5 Golden Rules of Hiring People for Your Small Business
Your company has now been in existence for a year and it is time for a small expansion. The problem is that you have always worked for other people and never had to hire anyone. Or it has been some time since you hired someone for a job and you are not sure how labor laws have changed. Follow these simple rules, and you won't go wrong:
Nowadays it is unacceptable - and illegal - to place ads like "Female, 18-25 years, wanted as a saleswoman". Must be single and willing to work long hours". Although there is something like a Genuine Occupational Requirement (GOR) in the UK, this is an exception and you should seek legal advice to determine whether your particular job has a GOR.
The main criteria for GORs are disability, gender and religious beliefs. However, as a general rule, job advertisements may not discriminate on the basis of age, disability, gender reassignment, race, religion/belief, gender or sexual orientation. Even if you think that the person does not suit you well, for example because you run a company with a "Laddish" culture and the applicant has made it clear that he or she is gay, this is not a sufficient reason to reject his or her application and the penalties can be severe if the applicant successfully challenges your decision under the Equal Opportunities Act 2010.
The advertisement cited above also requires the successful applicant to "work long hours". Under the Working Time Directive, employees may not be forced to work an average of 48 hours per week. There are exceptions to this - police, armed forces etc. - but most ordinary jobs, including medical staff, are covered by the directive.
In the current economic climate and in the midst of a culture of "success at any price", it is estimated that one in three candidates has a career in the field of business. The temptation to do so is great, but the risks are considerable. In 2010, a British woman was sent to prison for six months for lying on her CV, claiming to have two high school graduates and then forging a letter of recommendation. She was eventually convicted under the Fraud Act 2006, making her the first woman to go to prison for falsifying a resume. Of course, this is an extreme case, but more and more employers do not check the employment history of applicants, which can have a significant impact on your business and potentially cause legal problems.
A survey by the Chartered Institute of Personnel and Development (CIPD) found that every year, a quarter of employers withdraw job offers after discovering that someone has lied or misrepresented their application. The Institute warned that lying on a resume is an illegal and punishable offense.
The rule is simple: Do not be afraid to interview the candidate on his or her resume. If the answers seem incongruent, check the resume before offering a second interview or a second job.
Always accept references, even after the successful candidate has started working.
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There is little point in wasting your or the candidate's time by inviting him or her to an interview for a job that does not offer the kind of salary he or she is looking for or that does not have enough seniority. Therefore, it makes sense to call them first to find out if the job meets your or their minimum requirements. During the interview there is always a delicate moment when the candidate wants to ask about the salary but was advised against it. An informal interview beforehand will avoid this and make a job interview much more pleasant.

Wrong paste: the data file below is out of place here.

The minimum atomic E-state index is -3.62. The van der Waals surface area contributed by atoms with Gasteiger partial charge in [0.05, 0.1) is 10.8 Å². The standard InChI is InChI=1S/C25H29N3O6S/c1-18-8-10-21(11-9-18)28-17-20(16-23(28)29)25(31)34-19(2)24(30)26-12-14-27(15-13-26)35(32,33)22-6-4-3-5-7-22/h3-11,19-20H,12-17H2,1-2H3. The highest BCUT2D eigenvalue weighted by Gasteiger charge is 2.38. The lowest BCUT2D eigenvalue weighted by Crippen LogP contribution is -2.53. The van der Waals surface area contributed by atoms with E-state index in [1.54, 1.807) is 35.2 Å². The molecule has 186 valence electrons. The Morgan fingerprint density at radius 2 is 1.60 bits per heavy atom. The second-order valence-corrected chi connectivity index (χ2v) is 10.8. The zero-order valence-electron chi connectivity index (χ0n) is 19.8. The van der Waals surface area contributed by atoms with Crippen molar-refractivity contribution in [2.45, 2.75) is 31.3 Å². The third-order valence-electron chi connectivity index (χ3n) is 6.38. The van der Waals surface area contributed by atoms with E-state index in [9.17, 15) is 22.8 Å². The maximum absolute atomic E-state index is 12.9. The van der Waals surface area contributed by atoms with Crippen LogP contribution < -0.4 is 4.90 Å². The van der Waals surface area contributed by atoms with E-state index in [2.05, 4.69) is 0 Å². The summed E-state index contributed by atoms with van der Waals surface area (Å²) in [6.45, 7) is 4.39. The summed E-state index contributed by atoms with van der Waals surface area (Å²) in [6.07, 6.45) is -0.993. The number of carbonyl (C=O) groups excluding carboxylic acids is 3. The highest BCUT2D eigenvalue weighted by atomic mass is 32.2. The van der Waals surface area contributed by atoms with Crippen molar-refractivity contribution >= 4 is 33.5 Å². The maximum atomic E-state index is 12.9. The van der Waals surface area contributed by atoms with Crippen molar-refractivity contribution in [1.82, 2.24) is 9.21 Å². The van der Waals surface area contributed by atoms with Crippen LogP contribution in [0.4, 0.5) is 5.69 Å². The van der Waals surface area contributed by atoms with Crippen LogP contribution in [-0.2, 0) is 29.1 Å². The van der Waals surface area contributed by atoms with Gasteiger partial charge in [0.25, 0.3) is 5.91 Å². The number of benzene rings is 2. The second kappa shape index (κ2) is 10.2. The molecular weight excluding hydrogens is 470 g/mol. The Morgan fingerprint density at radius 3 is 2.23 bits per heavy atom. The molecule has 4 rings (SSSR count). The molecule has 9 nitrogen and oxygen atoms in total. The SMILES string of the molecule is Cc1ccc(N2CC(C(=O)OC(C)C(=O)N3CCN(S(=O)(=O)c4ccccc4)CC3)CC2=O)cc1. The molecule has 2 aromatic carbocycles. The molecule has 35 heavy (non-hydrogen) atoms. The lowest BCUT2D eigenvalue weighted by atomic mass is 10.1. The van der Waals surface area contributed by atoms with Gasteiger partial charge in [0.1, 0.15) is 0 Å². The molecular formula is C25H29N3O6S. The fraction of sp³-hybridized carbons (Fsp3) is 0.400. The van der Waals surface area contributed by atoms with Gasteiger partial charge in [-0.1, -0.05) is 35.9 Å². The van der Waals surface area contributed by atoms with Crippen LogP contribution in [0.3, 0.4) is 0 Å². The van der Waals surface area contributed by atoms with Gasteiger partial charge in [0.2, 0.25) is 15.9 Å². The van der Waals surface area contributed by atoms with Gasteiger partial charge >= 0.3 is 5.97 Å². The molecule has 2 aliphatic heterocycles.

When interviewing an applicant, remember that the interview room is one of the most stressful places.
that anyone will ever experience. Consider this in the criteria of the competence-based survey and try to identify the person behind the nerves. Will he or she fit into your organization? Does he or she have skills and experience that need to be identified? Treat self-help books on body language with skepticism - this is not an exact science, and you can take a negative attitude towards a good - albeit nervous - candidate. Also be careful before psychometric tests. These are merely an inaccurate snapshot and can easily be distorted by the cunning candidate.
Even a formal interview can be talkative and designed to make the candidate feel comfortable and therefore more accommodating with his answers. Do not be afraid to further explore the candidate's answers just because you have introduced a competency-based interview policy.
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While it is of course important that applicants submit an application based on their skills and experience, it is equally important for you as an employer to be realistic about your expectations of the job holder and the position itself. Someone with years of experience and a broad qualification base will not be satisfied with a junior position, so be open about your requirements. Is the position currently a junior position, but has the potential to expand for the right candidate? Do you offer further training or other services, e.g. in the health care sector? All this should be clearly communicated.
Make sure that the position has a printed job and person specification. Point out that the job holder may have other duties related to his work, but do not expect a department head to be satisfied with the regular cleaning of the toilets.
Most importantly, your recruitment process should be documented and rehearsed and not be left to inexperienced employees, including managers. Your staff is a valuable asset, and your company deserves to have the very best - and most suitable - employees for its needs.